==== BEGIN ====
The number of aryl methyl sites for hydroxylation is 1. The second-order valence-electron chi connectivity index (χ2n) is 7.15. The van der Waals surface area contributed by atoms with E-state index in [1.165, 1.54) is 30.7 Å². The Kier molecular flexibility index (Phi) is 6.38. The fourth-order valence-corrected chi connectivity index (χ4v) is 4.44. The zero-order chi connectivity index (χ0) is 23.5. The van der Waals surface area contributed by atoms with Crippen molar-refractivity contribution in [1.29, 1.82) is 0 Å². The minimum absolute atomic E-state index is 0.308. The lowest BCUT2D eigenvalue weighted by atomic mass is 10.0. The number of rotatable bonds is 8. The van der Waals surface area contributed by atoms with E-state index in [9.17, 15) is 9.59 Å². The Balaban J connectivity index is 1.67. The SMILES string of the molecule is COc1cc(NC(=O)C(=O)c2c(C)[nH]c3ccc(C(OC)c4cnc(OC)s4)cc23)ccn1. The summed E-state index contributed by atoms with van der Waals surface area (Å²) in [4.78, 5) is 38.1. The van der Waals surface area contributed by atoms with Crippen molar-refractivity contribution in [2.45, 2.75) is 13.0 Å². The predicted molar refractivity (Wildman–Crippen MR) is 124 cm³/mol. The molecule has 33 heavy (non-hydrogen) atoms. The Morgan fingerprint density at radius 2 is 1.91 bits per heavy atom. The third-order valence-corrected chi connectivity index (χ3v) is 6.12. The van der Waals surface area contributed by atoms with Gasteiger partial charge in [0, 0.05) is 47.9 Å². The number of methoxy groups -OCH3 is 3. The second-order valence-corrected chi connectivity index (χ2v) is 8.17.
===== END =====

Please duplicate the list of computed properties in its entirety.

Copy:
The number of aryl methyl sites for hydroxylation is 1. The second-order valence-electron chi connectivity index (χ2n) is 7.15. The van der Waals surface area contributed by atoms with E-state index in [1.165, 1.54) is 30.7 Å². The Kier molecular flexibility index (Phi) is 6.38. The fourth-order valence-corrected chi connectivity index (χ4v) is 4.44. The zero-order chi connectivity index (χ0) is 23.5. The van der Waals surface area contributed by atoms with Crippen molar-refractivity contribution in [1.29, 1.82) is 0 Å². The minimum absolute atomic E-state index is 0.308. The lowest BCUT2D eigenvalue weighted by atomic mass is 10.0. The number of rotatable bonds is 8. The van der Waals surface area contributed by atoms with E-state index in [9.17, 15) is 9.59 Å². The Balaban J connectivity index is 1.67. The SMILES string of the molecule is COc1cc(NC(=O)C(=O)c2c(C)[nH]c3ccc(C(OC)c4cnc(OC)s4)cc23)ccn1. The summed E-state index contributed by atoms with van der Waals surface area (Å²) in [4.78, 5) is 38.1. The van der Waals surface area contributed by atoms with Crippen molar-refractivity contribution in [2.45, 2.75) is 13.0 Å². The predicted molar refractivity (Wildman–Crippen MR) is 124 cm³/mol. The molecule has 33 heavy (non-hydrogen) atoms. The Morgan fingerprint density at radius 2 is 1.91 bits per heavy atom. The third-order valence-corrected chi connectivity index (χ3v) is 6.12. The van der Waals surface area contributed by atoms with Gasteiger partial charge in [0, 0.05) is 47.9 Å². The number of methoxy groups -OCH3 is 3. The second-order valence-corrected chi connectivity index (χ2v) is 8.17.